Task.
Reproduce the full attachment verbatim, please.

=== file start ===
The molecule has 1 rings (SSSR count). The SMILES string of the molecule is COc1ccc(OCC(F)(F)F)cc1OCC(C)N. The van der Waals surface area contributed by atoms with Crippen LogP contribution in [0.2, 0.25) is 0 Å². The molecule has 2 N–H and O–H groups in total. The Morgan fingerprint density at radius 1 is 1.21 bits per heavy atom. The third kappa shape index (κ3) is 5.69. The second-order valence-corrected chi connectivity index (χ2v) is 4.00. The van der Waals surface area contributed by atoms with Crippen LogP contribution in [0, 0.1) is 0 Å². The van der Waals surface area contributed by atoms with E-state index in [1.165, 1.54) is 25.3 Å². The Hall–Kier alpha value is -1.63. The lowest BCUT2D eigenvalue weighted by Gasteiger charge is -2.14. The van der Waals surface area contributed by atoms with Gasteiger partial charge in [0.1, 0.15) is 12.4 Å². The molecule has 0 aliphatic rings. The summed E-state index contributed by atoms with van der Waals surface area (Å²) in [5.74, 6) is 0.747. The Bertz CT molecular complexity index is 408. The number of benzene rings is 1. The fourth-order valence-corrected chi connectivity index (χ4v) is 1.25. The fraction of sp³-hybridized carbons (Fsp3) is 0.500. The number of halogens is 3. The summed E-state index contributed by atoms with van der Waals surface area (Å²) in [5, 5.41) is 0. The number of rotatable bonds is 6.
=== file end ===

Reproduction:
The molecule has 1 rings (SSSR count). The SMILES string of the molecule is COc1ccc(OCC(F)(F)F)cc1OCC(C)N. The van der Waals surface area contributed by atoms with Crippen LogP contribution in [0.2, 0.25) is 0 Å². The molecule has 2 N–H and O–H groups in total. The Morgan fingerprint density at radius 1 is 1.21 bits per heavy atom. The third kappa shape index (κ3) is 5.69. The second-order valence-corrected chi connectivity index (χ2v) is 4.00. The van der Waals surface area contributed by atoms with Crippen LogP contribution in [0, 0.1) is 0 Å². The van der Waals surface area contributed by atoms with E-state index in [1.165, 1.54) is 25.3 Å². The Hall–Kier alpha value is -1.63. The lowest BCUT2D eigenvalue weighted by Gasteiger charge is -2.14. The van der Waals surface area contributed by atoms with Gasteiger partial charge in [0.1, 0.15) is 12.4 Å². The molecule has 0 aliphatic rings. The summed E-state index contributed by atoms with van der Waals surface area (Å²) in [5.74, 6) is 0.747. The Bertz CT molecular complexity index is 408. The number of benzene rings is 1. The fourth-order valence-corrected chi connectivity index (χ4v) is 1.25. The fraction of sp³-hybridized carbons (Fsp3) is 0.500. The number of halogens is 3. The summed E-state index contributed by atoms with van der Waals surface area (Å²) in [5, 5.41) is 0. The number of rotatable bonds is 6.